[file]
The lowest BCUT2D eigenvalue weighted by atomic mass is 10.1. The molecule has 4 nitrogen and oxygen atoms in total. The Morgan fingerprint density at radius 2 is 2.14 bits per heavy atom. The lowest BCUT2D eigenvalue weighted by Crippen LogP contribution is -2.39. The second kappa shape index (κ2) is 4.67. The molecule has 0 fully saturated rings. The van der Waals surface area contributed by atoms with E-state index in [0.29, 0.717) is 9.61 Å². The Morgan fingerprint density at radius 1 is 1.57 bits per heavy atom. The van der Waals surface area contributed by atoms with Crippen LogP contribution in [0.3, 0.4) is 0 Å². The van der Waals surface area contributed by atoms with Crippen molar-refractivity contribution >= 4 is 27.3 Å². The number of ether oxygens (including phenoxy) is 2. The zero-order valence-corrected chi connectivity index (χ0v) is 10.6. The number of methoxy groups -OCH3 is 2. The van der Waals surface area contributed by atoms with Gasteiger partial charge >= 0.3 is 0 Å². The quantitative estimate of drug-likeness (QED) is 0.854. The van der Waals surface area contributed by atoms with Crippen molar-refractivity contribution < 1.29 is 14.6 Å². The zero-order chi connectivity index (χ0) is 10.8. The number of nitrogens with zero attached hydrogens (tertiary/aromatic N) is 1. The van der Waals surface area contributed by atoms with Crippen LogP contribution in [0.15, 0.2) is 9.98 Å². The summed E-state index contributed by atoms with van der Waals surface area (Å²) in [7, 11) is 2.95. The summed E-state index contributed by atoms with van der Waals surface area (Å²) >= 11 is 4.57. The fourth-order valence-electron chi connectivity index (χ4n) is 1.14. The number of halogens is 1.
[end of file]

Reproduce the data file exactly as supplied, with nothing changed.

The lowest BCUT2D eigenvalue weighted by atomic mass is 10.1. The molecule has 4 nitrogen and oxygen atoms in total. The Morgan fingerprint density at radius 2 is 2.14 bits per heavy atom. The lowest BCUT2D eigenvalue weighted by Crippen LogP contribution is -2.39. The second kappa shape index (κ2) is 4.67. The molecule has 0 fully saturated rings. The van der Waals surface area contributed by atoms with E-state index in [0.29, 0.717) is 9.61 Å². The Morgan fingerprint density at radius 1 is 1.57 bits per heavy atom. The van der Waals surface area contributed by atoms with Crippen LogP contribution in [0.3, 0.4) is 0 Å². The van der Waals surface area contributed by atoms with Crippen molar-refractivity contribution >= 4 is 27.3 Å². The number of ether oxygens (including phenoxy) is 2. The zero-order valence-corrected chi connectivity index (χ0v) is 10.6. The number of methoxy groups -OCH3 is 2. The van der Waals surface area contributed by atoms with Gasteiger partial charge >= 0.3 is 0 Å². The quantitative estimate of drug-likeness (QED) is 0.854. The van der Waals surface area contributed by atoms with Crippen molar-refractivity contribution < 1.29 is 14.6 Å². The zero-order chi connectivity index (χ0) is 10.8. The number of nitrogens with zero attached hydrogens (tertiary/aromatic N) is 1. The van der Waals surface area contributed by atoms with Crippen LogP contribution in [0.15, 0.2) is 9.98 Å². The summed E-state index contributed by atoms with van der Waals surface area (Å²) in [7, 11) is 2.95. The summed E-state index contributed by atoms with van der Waals surface area (Å²) >= 11 is 4.57. The fourth-order valence-electron chi connectivity index (χ4n) is 1.14. The number of halogens is 1.